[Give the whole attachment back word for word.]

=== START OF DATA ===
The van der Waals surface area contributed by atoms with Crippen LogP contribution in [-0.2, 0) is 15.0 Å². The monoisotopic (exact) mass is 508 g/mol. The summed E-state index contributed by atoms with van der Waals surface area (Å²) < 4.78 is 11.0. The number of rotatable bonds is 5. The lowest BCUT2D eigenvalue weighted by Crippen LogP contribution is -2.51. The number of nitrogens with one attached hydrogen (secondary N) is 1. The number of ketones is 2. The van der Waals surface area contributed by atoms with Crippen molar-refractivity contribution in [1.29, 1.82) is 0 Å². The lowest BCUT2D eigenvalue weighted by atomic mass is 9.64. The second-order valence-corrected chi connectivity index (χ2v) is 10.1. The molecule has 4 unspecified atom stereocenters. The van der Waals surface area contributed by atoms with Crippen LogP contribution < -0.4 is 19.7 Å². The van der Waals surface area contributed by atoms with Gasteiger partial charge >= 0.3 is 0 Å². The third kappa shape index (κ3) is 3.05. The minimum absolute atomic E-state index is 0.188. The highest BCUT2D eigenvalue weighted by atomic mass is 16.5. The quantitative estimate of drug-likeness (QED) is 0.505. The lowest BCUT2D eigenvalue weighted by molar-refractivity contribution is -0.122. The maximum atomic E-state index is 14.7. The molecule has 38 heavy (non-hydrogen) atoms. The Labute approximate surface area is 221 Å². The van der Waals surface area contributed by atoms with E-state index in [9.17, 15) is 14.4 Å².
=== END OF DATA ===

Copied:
The van der Waals surface area contributed by atoms with Crippen LogP contribution in [-0.2, 0) is 15.0 Å². The monoisotopic (exact) mass is 508 g/mol. The summed E-state index contributed by atoms with van der Waals surface area (Å²) < 4.78 is 11.0. The number of rotatable bonds is 5. The lowest BCUT2D eigenvalue weighted by Crippen LogP contribution is -2.51. The number of nitrogens with one attached hydrogen (secondary N) is 1. The number of ketones is 2. The van der Waals surface area contributed by atoms with Crippen molar-refractivity contribution in [1.29, 1.82) is 0 Å². The lowest BCUT2D eigenvalue weighted by atomic mass is 9.64. The second-order valence-corrected chi connectivity index (χ2v) is 10.1. The molecule has 4 unspecified atom stereocenters. The van der Waals surface area contributed by atoms with Crippen LogP contribution < -0.4 is 19.7 Å². The van der Waals surface area contributed by atoms with Gasteiger partial charge >= 0.3 is 0 Å². The third kappa shape index (κ3) is 3.05. The minimum absolute atomic E-state index is 0.188. The highest BCUT2D eigenvalue weighted by atomic mass is 16.5. The quantitative estimate of drug-likeness (QED) is 0.505. The lowest BCUT2D eigenvalue weighted by molar-refractivity contribution is -0.122. The maximum atomic E-state index is 14.7. The molecule has 38 heavy (non-hydrogen) atoms. The Labute approximate surface area is 221 Å². The van der Waals surface area contributed by atoms with E-state index in [9.17, 15) is 14.4 Å².